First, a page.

- Anders HenriksenAnders HenriksenFormer Professor, Centre for International Law and Justice, University of Copenhagen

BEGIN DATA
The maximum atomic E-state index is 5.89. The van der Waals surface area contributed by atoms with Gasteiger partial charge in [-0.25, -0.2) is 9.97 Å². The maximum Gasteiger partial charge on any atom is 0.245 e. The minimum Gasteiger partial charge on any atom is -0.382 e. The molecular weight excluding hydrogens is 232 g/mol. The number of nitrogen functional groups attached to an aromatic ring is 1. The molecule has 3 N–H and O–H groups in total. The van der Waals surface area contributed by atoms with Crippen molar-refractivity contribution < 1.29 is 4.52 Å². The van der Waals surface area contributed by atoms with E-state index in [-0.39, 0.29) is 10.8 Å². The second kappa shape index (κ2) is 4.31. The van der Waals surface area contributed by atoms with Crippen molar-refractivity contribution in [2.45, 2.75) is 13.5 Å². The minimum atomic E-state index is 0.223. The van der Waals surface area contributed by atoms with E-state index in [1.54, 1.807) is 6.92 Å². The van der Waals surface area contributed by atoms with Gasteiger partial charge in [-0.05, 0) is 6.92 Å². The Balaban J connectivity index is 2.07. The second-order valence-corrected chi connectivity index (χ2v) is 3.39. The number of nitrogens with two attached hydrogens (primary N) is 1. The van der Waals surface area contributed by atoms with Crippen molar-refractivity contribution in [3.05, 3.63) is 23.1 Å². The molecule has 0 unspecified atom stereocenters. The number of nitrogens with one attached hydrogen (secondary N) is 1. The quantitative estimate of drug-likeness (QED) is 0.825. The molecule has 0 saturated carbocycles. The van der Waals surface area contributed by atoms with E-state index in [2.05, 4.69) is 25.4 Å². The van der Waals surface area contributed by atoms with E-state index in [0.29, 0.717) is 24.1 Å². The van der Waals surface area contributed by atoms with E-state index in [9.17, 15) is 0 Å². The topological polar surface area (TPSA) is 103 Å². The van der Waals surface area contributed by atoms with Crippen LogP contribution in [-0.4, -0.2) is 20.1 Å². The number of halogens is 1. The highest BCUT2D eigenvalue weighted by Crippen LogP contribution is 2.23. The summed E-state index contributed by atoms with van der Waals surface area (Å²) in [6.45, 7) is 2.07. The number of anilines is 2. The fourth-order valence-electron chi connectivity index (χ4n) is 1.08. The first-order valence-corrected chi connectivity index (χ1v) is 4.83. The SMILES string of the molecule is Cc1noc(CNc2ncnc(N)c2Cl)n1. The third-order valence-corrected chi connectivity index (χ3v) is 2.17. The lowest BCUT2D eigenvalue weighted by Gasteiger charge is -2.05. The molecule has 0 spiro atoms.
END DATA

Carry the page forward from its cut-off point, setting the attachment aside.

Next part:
International society is first and foremost a society of individual sovereign states. However, states are by no means the only relevant actors in international law. In fact, one of the consequences of the post-1945 expansion of international law into areas that had traditionally been of limited international interest has been the increasing legal importance of a variety of non-state actors, most notably international organizations and individuals. This chapter introduces the various actors in the international legal system that possess rights, powers and obligations in international law. It provides a thorough presentation of statehood and the criteria for the creation of new states, and briefly discusses the (limited) legal significance of recognition. It discusses the modes by which a state can acquire title to new territory; the issues of state succession and state extinction; and the legal personality of territorial entities other than states, international organizations, individuals and additional actors in the international legal system.